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. Last Updated: 07/27/2016

Center for Mourning Gives Space to Grieve

PARIS -- "Did you have someone on board?" a Paris airport attendant gently asked an elderly woman staring up at the "Cancelled" notice alongside TWA Flight 800.


It was her first contact with the hurriedly mustered "trauma response team" set up at Charles de Gaulle airport to comfort relatives or friends of passengers aboard the airliner which exploded and crashed off New York.


For some 100 psychologists, medical staff and airline officials, it was the first test of a system set up following the hijacking of an Air France passenger airliner to Marseille by Algerian Moslem fundamentalists in December 1994.


In two quiet rooms sealed off from the bustling arrivals hall, psychologists, doctors, Red Cross nurses and TWA staff strove to ease the agonizing wait for news.


About 30 friends or relatives came to the airport, crowded with vacationers, in search of news of some of the 228 passengers and crew aboard the Boeing 747 plane which plunged into the Atlantic off Long Island on Wednesday evening.


Some of the relatives fainted, many broke down in tears, and all suffered shock. Uncertainty compounded -- or alleviated -- their ordeal as for several hours the airline was unable to confirm the names of victims.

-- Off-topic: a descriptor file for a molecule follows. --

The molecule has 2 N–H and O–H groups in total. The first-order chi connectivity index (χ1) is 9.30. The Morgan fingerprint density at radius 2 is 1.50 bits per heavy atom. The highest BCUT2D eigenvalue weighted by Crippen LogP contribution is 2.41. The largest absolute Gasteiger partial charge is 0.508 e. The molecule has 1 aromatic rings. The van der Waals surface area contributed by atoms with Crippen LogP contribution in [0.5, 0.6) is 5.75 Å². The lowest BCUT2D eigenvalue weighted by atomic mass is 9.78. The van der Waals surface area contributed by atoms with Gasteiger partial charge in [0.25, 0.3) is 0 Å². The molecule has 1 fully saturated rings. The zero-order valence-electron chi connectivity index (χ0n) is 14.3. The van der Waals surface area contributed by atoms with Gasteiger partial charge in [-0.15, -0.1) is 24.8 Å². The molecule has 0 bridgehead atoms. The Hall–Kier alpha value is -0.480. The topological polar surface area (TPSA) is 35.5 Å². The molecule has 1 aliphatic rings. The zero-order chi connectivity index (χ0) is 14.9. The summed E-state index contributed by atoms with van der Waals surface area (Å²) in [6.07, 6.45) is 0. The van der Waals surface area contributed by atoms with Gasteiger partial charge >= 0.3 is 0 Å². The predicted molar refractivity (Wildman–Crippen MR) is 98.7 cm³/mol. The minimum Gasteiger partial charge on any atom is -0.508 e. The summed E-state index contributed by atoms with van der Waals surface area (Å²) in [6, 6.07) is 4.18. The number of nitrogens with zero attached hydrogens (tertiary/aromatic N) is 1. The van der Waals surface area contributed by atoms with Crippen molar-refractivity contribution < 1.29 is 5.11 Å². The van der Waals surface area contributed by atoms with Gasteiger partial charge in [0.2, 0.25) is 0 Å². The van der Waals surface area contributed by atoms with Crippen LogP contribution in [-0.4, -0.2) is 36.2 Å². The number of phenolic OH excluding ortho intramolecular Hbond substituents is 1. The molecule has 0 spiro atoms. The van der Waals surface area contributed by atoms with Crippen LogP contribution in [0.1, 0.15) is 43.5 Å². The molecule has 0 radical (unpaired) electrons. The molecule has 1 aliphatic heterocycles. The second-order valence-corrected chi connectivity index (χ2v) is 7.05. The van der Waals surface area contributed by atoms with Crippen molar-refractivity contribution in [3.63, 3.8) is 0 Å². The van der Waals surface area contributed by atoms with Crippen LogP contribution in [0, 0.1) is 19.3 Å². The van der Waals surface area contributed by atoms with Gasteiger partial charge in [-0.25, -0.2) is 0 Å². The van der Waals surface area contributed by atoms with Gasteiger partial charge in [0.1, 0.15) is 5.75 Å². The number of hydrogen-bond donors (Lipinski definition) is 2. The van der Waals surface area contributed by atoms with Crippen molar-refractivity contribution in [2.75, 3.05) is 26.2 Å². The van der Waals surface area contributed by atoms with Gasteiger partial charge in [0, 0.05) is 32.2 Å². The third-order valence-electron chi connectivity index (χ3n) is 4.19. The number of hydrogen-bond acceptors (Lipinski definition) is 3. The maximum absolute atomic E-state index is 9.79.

"Half of the relatives and friends refused to accept the accident. They went on hoping," said Michel Clerel, the airport's chief medical officer.


"The aim is to listen to them, to help them talk. It's a catharsis for them. We have to give them psychological contact, so that they are not isolated," he said.


Clerel acknowledged that for several hours they could not be told whether their relatives or friends were alive or dead.


Many of those arriving at the airport were already aware of the tragedy -- the shuttle bus from the Roissy rail station to the airport had its radio tuned in to a 24-hour news channel.


Medical personnel spoke to arriving relatives individually in the center for 10 to 15 minutes each, without telling them initially that their loved ones were dead.


"Afterwards we leave them alone and then come back to see what state they are in. That's the best method," Clerel said.


Three police officers stood guard at the entrance to the center, but little was done to shield the relatives -- easily spotted because of a distinctive red badge stuck on their lapels by airport staff -- from the media as they came and went.


Anyone entering or leaving the "crisis cell" not dressed in uniform was subjected to a barrage of photographic flashes.


"Whether it was an accident or not, this is only the beginning," said Francoise Rudetsky, head of SOS Attentats, or Attacks, which cares for the relatives of terrorism victims.


She said many of the bodies would probably never be recovered, making it harder for the next of kin to come to terms with the loss.